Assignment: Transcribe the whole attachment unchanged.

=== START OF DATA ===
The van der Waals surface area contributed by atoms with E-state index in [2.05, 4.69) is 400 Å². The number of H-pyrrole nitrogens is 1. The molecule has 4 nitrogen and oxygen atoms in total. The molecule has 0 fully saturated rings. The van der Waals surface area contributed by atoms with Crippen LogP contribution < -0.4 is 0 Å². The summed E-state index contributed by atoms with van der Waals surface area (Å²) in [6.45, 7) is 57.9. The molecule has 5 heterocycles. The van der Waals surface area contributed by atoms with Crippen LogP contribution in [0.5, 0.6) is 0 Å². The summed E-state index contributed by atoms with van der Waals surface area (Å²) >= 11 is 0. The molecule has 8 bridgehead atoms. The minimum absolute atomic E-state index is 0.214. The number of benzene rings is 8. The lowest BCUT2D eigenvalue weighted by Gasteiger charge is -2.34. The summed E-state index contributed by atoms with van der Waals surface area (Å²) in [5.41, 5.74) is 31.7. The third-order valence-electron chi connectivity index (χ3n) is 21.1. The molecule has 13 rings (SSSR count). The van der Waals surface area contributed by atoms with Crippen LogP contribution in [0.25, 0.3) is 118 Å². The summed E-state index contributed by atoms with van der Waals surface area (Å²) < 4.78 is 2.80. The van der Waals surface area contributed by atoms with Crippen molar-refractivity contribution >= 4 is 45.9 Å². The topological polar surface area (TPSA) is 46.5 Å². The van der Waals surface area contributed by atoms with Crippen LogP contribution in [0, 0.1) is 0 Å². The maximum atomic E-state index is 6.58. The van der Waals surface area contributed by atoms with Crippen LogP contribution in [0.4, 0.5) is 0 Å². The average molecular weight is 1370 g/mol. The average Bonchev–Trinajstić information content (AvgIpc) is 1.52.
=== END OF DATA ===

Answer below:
The van der Waals surface area contributed by atoms with E-state index in [2.05, 4.69) is 400 Å². The number of H-pyrrole nitrogens is 1. The molecule has 4 nitrogen and oxygen atoms in total. The molecule has 0 fully saturated rings. The van der Waals surface area contributed by atoms with Crippen LogP contribution < -0.4 is 0 Å². The summed E-state index contributed by atoms with van der Waals surface area (Å²) in [6.45, 7) is 57.9. The molecule has 5 heterocycles. The van der Waals surface area contributed by atoms with Crippen LogP contribution in [0.5, 0.6) is 0 Å². The summed E-state index contributed by atoms with van der Waals surface area (Å²) >= 11 is 0. The molecule has 8 bridgehead atoms. The minimum absolute atomic E-state index is 0.214. The number of benzene rings is 8. The lowest BCUT2D eigenvalue weighted by Gasteiger charge is -2.34. The summed E-state index contributed by atoms with van der Waals surface area (Å²) in [5.41, 5.74) is 31.7. The third-order valence-electron chi connectivity index (χ3n) is 21.1. The molecule has 13 rings (SSSR count). The van der Waals surface area contributed by atoms with Crippen LogP contribution in [0.25, 0.3) is 118 Å². The summed E-state index contributed by atoms with van der Waals surface area (Å²) < 4.78 is 2.80. The van der Waals surface area contributed by atoms with Crippen molar-refractivity contribution >= 4 is 45.9 Å². The topological polar surface area (TPSA) is 46.5 Å². The van der Waals surface area contributed by atoms with Crippen LogP contribution in [0, 0.1) is 0 Å². The maximum atomic E-state index is 6.58. The van der Waals surface area contributed by atoms with Crippen LogP contribution in [0.4, 0.5) is 0 Å². The average molecular weight is 1370 g/mol. The average Bonchev–Trinajstić information content (AvgIpc) is 1.52.